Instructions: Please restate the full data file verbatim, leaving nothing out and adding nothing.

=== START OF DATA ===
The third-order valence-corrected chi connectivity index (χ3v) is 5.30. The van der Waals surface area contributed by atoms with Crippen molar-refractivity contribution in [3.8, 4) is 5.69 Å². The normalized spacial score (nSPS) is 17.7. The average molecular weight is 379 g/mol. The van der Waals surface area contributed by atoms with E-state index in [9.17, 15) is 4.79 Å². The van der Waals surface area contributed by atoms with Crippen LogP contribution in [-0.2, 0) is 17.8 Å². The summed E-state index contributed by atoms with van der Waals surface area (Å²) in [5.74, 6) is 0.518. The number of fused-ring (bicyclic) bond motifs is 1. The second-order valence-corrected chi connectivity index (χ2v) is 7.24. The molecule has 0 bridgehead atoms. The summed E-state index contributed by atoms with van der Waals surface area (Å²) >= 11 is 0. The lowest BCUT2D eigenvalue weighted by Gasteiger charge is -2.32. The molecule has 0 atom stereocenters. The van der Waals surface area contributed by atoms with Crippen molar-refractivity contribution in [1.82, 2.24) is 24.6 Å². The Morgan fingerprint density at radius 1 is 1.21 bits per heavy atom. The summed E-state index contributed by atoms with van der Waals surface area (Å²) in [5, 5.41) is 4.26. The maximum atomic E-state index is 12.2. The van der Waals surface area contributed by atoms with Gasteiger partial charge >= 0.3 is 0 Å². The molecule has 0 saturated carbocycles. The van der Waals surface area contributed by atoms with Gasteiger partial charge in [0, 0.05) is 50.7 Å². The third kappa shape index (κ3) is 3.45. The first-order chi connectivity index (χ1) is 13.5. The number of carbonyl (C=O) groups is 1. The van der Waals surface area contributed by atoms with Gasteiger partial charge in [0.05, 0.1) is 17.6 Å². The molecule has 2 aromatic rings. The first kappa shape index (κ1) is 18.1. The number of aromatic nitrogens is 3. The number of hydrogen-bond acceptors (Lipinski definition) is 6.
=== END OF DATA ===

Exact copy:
The third-order valence-corrected chi connectivity index (χ3v) is 5.30. The van der Waals surface area contributed by atoms with Crippen molar-refractivity contribution in [3.8, 4) is 5.69 Å². The normalized spacial score (nSPS) is 17.7. The average molecular weight is 379 g/mol. The van der Waals surface area contributed by atoms with E-state index in [9.17, 15) is 4.79 Å². The van der Waals surface area contributed by atoms with Crippen LogP contribution in [-0.2, 0) is 17.8 Å². The summed E-state index contributed by atoms with van der Waals surface area (Å²) in [5.74, 6) is 0.518. The number of fused-ring (bicyclic) bond motifs is 1. The second-order valence-corrected chi connectivity index (χ2v) is 7.24. The molecule has 0 bridgehead atoms. The summed E-state index contributed by atoms with van der Waals surface area (Å²) >= 11 is 0. The lowest BCUT2D eigenvalue weighted by Gasteiger charge is -2.32. The molecule has 0 atom stereocenters. The van der Waals surface area contributed by atoms with Crippen molar-refractivity contribution in [1.82, 2.24) is 24.6 Å². The Morgan fingerprint density at radius 1 is 1.21 bits per heavy atom. The summed E-state index contributed by atoms with van der Waals surface area (Å²) in [5, 5.41) is 4.26. The maximum atomic E-state index is 12.2. The van der Waals surface area contributed by atoms with Gasteiger partial charge >= 0.3 is 0 Å². The molecule has 0 saturated carbocycles. The van der Waals surface area contributed by atoms with Gasteiger partial charge in [0, 0.05) is 50.7 Å². The third kappa shape index (κ3) is 3.45. The first-order chi connectivity index (χ1) is 13.5. The number of carbonyl (C=O) groups is 1. The van der Waals surface area contributed by atoms with Gasteiger partial charge in [0.05, 0.1) is 17.6 Å². The molecule has 2 aromatic rings. The first kappa shape index (κ1) is 18.1. The number of aromatic nitrogens is 3. The number of hydrogen-bond acceptors (Lipinski definition) is 6.